A closely-watched gauge of consumer confidence edged lower for the fourth consecutive month in November, missing analysts’ estimates but nevertheless remaining at a level high enough to support predictions for solid spending during the festive season. The Conference Board’s Consumer Confidence Index posted a reading of 125.5 in November, down from the upwardly revised prior month’s reading of 126.1 and below the consensus estimate of analysts polled by Econoday for 126.9.
Sub-gauges presented a mixed picture. The Present Situation Index which is based on consumers’ assessments of current business and labor market conditions decreased from 173.5 to 166.9. The Expectations Index, meanwhile, which is based on consumers’ short-term outlook for income, business and labor market conditions rose from 94.5 last month to 97.9 this month.
Lynn Franco, senior director of economic indicators at The Conference Board said that the drop in sentiment on the headline index had been driven by “a softening in consumers’ assessment of current business and employment conditions”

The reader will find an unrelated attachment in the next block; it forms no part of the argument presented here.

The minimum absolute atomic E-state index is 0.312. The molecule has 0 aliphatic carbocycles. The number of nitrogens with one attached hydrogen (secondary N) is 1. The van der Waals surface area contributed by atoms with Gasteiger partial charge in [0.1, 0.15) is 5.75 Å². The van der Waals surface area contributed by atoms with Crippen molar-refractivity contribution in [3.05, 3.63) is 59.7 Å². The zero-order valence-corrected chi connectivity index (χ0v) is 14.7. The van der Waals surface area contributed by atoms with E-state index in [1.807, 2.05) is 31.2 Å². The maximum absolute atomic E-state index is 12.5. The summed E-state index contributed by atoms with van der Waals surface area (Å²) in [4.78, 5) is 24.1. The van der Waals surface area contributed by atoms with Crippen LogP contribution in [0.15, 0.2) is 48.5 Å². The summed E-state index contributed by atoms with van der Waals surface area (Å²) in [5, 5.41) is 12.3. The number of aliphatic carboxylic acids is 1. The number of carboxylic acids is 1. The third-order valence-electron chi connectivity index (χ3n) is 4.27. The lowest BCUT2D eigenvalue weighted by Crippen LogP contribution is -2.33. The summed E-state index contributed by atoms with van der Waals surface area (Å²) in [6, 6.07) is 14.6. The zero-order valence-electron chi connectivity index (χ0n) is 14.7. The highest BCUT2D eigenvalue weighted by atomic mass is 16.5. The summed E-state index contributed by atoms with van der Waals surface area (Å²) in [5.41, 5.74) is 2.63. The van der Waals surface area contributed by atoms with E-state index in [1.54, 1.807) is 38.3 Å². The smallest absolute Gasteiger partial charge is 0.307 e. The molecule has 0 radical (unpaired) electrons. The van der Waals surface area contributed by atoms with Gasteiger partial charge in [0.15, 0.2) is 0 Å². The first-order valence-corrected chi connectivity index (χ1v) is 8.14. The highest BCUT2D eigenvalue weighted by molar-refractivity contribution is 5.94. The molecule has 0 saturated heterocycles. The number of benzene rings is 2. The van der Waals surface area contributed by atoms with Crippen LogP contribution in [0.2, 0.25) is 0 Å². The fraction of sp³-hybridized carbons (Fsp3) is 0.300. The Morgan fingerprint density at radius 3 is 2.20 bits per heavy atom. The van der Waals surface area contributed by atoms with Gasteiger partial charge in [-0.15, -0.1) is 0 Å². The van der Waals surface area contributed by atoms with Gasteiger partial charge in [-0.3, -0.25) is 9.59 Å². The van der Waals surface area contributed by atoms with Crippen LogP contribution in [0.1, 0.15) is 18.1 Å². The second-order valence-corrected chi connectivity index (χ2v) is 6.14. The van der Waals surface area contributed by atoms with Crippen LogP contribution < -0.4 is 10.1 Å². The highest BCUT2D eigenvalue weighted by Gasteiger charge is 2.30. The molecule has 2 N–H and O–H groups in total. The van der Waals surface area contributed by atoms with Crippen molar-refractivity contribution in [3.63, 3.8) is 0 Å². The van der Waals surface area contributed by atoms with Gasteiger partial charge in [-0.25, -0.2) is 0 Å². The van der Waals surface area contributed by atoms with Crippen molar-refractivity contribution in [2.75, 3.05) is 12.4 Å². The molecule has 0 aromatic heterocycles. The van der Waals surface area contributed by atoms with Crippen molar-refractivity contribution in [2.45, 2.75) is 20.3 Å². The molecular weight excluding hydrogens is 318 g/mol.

Franco said that the decline in the Present Situation Index suggested that economic growth in the final quarter of 2019 “will remain weak”.
“By historical standards, the expectations index appears to point to very strong growth in real consumption, about 4%, but the relationship between the numbers since the 2016 election-which was followed by a surge in confidence, at least according to the survey-signals slower growth in spending in Q4,” Ian Shepherdson, chief economist at Pantheon Macroeconomics, commented.
Jennifer Lee, senior economist at BMO Capital Markets said that “some of the results weren’t particularly worrisome. More survey respondents expect incomes to increase over the next six months, and fewer expect there to be fewer jobs out there. And, more are looking for the stock market rally to continue. Spending plans were mixed.”